When I was growing up, my parents saved everything. Because you never know! My mother said it was because she was a depression-era baby, and as she and my dad were both born in 1936, I’m sure growing up in Depression era/WWII austerity had a huge influence on them. My maternal grandfather sold fruit from a cart in the streets of San Francisco until the fifties, I believe. My father’s parents were immigrants from Russia (Fiddler on the Roof is their story. They were tailors both here and in the old country), and I think on that side of the family there was an awe that they actually had anything and couldn’t image getting rid of it. They came over on the boat with nothing. Reuse and recycle was a way of life for both my parents. You reused anything and everything because you never knew what you were going to have and when. So this mentality was an intrinsic part of the way I grew up, and has been, for better and worse, a part of my children’s upbringing as well.
And now I am trying to live the philosophy that we should get rid of everything we don’t need right now and think in terms of abundance–to have faith that should we need this item again in the future, we will have the means to buy it again, or borrow it, or find it in a thrift store.
And that works to a point. Except that I have found more and more in the past year that things I have gotten rid of–telling myself I don’t really need it, I haven’t used it in over a year, I don’t plan to ever own fish again, that the gadget or gizmo is just taking up space–I find that I DID NEED IT! Or did want it. Or my daughter or son needed it. Or it would have been perfect for the succulent terrariums that Shira is now obsessed with. Or it would have been the perfect final piece for that Halloween costume. And then I kick myself for getting rid of it. Is it nice to have the extra space on the shelf or in the garage? Of course. But the really frugal part of me that grew up saving, reusing, and finding new life for old things (big on Pinterest, and Real Simple, you’ll notice) is excessively aggravated.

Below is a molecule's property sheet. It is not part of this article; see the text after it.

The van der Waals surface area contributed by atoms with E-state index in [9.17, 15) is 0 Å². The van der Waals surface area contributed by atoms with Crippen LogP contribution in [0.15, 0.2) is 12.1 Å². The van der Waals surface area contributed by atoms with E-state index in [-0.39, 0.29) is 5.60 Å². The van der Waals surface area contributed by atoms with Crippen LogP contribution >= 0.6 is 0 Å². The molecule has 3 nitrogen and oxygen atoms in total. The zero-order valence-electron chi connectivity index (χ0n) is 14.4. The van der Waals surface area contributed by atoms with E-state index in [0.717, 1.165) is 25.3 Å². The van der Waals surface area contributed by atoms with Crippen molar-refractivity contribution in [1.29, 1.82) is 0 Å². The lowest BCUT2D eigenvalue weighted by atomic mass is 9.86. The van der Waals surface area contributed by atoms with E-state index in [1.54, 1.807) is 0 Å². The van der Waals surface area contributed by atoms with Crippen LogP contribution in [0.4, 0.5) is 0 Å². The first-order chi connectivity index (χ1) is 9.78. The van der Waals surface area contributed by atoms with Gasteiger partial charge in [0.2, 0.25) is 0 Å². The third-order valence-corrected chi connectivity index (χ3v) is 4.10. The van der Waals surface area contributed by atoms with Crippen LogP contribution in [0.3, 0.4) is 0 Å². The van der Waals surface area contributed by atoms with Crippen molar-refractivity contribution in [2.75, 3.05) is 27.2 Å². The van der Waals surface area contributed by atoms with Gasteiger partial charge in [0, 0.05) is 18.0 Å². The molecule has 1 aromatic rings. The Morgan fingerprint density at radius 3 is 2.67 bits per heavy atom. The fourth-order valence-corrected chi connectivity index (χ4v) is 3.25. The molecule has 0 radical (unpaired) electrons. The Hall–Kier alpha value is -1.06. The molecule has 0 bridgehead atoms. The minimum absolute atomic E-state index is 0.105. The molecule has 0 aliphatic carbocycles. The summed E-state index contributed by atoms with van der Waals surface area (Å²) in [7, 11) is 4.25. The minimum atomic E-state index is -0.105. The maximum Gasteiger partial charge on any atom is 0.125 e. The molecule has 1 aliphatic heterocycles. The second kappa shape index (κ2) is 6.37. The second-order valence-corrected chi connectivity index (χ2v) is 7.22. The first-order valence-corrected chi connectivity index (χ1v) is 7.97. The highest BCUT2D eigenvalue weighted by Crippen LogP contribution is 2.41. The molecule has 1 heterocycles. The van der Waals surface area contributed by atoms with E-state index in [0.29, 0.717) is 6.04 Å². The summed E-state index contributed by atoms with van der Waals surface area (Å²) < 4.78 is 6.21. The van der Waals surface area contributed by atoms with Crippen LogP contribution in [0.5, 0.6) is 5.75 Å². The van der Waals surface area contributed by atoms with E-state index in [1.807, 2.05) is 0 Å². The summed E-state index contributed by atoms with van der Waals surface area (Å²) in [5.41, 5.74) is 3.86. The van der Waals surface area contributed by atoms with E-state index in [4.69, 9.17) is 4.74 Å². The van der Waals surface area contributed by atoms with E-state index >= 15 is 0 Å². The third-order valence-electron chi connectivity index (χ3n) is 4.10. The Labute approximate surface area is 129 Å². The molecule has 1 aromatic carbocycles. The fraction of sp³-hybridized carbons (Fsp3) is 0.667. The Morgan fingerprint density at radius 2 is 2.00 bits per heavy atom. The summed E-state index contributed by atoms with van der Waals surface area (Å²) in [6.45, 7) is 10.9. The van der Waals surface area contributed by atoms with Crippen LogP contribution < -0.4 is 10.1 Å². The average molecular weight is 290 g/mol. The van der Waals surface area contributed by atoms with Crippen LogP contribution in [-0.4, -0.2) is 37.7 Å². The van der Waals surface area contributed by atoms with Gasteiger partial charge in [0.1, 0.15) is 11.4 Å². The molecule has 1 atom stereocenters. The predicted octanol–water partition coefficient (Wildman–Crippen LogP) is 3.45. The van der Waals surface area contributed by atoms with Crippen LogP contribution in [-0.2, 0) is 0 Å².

And thus the primary conflict between me, simplicity, how I want to be, what I want to do, and REALITY. Oh, such a struggle. My daughter wanted to dress up as the Tenth Doctor (David Tennant) for a concert she recently attended. She has been at college for the past four years, so I haven’t been a part of a lot of her thrift store costume buying, and she had a lot of the pieces already. And I knew I had the perfect pants (“Mom, do you have pinstriped pants?” “Yes! I do!”) But wait…I think I just gave them away in my last closet purge because I really never thought I’d wear them again. Or that anyone else would either. Sigh. No pinstriped pants. Which isn’t really a tragedy, as terrible things go. Just annoying. And in that same purge, I gave away the white tights she could have used for her Link costume (Comikaze this weekend at the LA Convention Center). So…we’re buying white tights from Amazon because it’s after Labor Day and we can’t find them anywhere. Worth the microspace they took up in the drawer to spend $10 on new tights? Not so sure.
And what about the aquariums I gave away? They sat in my garage for years. I freed up space! I freecycled them, which did make me happy to be giving them away to a grateful teenager, but now we need one for the new terrarium she is building. Hmmmm. So off to the thrift shop we go, and yes I am thankful to be able to buy a new one (or that she can, in this case) but it does annoy me that I had a perfectly good aquarium sitting in my garage, hurting no one.
And these stories go on. The juicer I rarely used and gave away (also this year) that I desperately needed when several branches on my lime tree broke and after I gave away more limes than my supermarket sees in a year, I still had enough for an awful lot of juice. The picture that used to hang in my living room that then lived in my garage, but now would be perfect to replace the faded picture hanging above my kitchen table. The baby gates and dog carrier I needed for the new rescue puppy (bought new ones). Because who knew that in the span of 6 months I would lose both my beloved dogs? Ah Well. I’m blessed that I am able to buy more.
So what is my point? That yes, it is good to pare down and good to give away, and good to think in terms of abundance, but how much of that gets mitigated by the money and frustration I have to turn around and spend because I just gave away the very thing I needed? And that is exactly that fear that runs through the minds of many of us who are decluttering, minimalizing, living simpler and clearer lives. I’m not sure how much more I am really accomplishing because I gave away the aquarium and the juicer. Maybe I’ll have a different perspective on it when I can finally fit the car in my garage. But then again, I live in Anaheim, California. Who really needs their car to live in the garage? On the other hand, I really do love looking at a clean space, so maybe it’s all worth it after all.